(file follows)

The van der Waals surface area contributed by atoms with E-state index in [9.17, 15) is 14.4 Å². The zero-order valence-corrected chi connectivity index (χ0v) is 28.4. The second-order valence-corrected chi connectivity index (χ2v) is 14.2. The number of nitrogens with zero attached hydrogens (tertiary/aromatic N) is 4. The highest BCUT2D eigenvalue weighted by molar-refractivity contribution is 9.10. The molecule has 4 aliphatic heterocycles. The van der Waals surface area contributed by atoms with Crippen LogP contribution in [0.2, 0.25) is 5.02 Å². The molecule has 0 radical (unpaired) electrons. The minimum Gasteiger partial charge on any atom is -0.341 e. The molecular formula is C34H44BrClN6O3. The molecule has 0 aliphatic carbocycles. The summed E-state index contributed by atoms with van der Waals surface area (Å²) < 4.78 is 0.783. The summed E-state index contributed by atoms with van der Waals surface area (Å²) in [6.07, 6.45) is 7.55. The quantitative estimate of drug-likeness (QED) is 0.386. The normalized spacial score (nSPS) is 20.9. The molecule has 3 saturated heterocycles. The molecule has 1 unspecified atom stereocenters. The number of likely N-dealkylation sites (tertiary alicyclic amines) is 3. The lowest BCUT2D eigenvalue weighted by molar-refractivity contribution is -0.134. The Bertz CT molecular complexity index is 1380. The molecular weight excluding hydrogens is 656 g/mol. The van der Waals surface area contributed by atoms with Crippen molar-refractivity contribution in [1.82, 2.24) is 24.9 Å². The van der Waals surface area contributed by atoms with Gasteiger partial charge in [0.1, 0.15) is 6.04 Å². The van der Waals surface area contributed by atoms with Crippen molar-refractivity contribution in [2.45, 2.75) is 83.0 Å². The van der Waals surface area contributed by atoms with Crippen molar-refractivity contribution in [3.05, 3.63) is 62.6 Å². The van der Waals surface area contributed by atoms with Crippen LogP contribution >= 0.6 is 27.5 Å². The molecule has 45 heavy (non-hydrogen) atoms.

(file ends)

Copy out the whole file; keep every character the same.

The van der Waals surface area contributed by atoms with E-state index in [9.17, 15) is 14.4 Å². The zero-order valence-corrected chi connectivity index (χ0v) is 28.4. The second-order valence-corrected chi connectivity index (χ2v) is 14.2. The number of nitrogens with zero attached hydrogens (tertiary/aromatic N) is 4. The highest BCUT2D eigenvalue weighted by molar-refractivity contribution is 9.10. The molecule has 4 aliphatic heterocycles. The van der Waals surface area contributed by atoms with Crippen LogP contribution in [0.2, 0.25) is 5.02 Å². The molecule has 0 radical (unpaired) electrons. The minimum Gasteiger partial charge on any atom is -0.341 e. The molecular formula is C34H44BrClN6O3. The molecule has 0 aliphatic carbocycles. The summed E-state index contributed by atoms with van der Waals surface area (Å²) < 4.78 is 0.783. The summed E-state index contributed by atoms with van der Waals surface area (Å²) in [6.07, 6.45) is 7.55. The quantitative estimate of drug-likeness (QED) is 0.386. The normalized spacial score (nSPS) is 20.9. The molecule has 3 saturated heterocycles. The molecule has 1 unspecified atom stereocenters. The number of likely N-dealkylation sites (tertiary alicyclic amines) is 3. The lowest BCUT2D eigenvalue weighted by molar-refractivity contribution is -0.134. The Bertz CT molecular complexity index is 1380. The molecular weight excluding hydrogens is 656 g/mol. The van der Waals surface area contributed by atoms with Crippen molar-refractivity contribution in [1.82, 2.24) is 24.9 Å². The van der Waals surface area contributed by atoms with Gasteiger partial charge in [0.1, 0.15) is 6.04 Å². The van der Waals surface area contributed by atoms with Crippen molar-refractivity contribution in [2.45, 2.75) is 83.0 Å². The van der Waals surface area contributed by atoms with Crippen molar-refractivity contribution in [3.05, 3.63) is 62.6 Å². The van der Waals surface area contributed by atoms with Crippen LogP contribution >= 0.6 is 27.5 Å². The molecule has 45 heavy (non-hydrogen) atoms.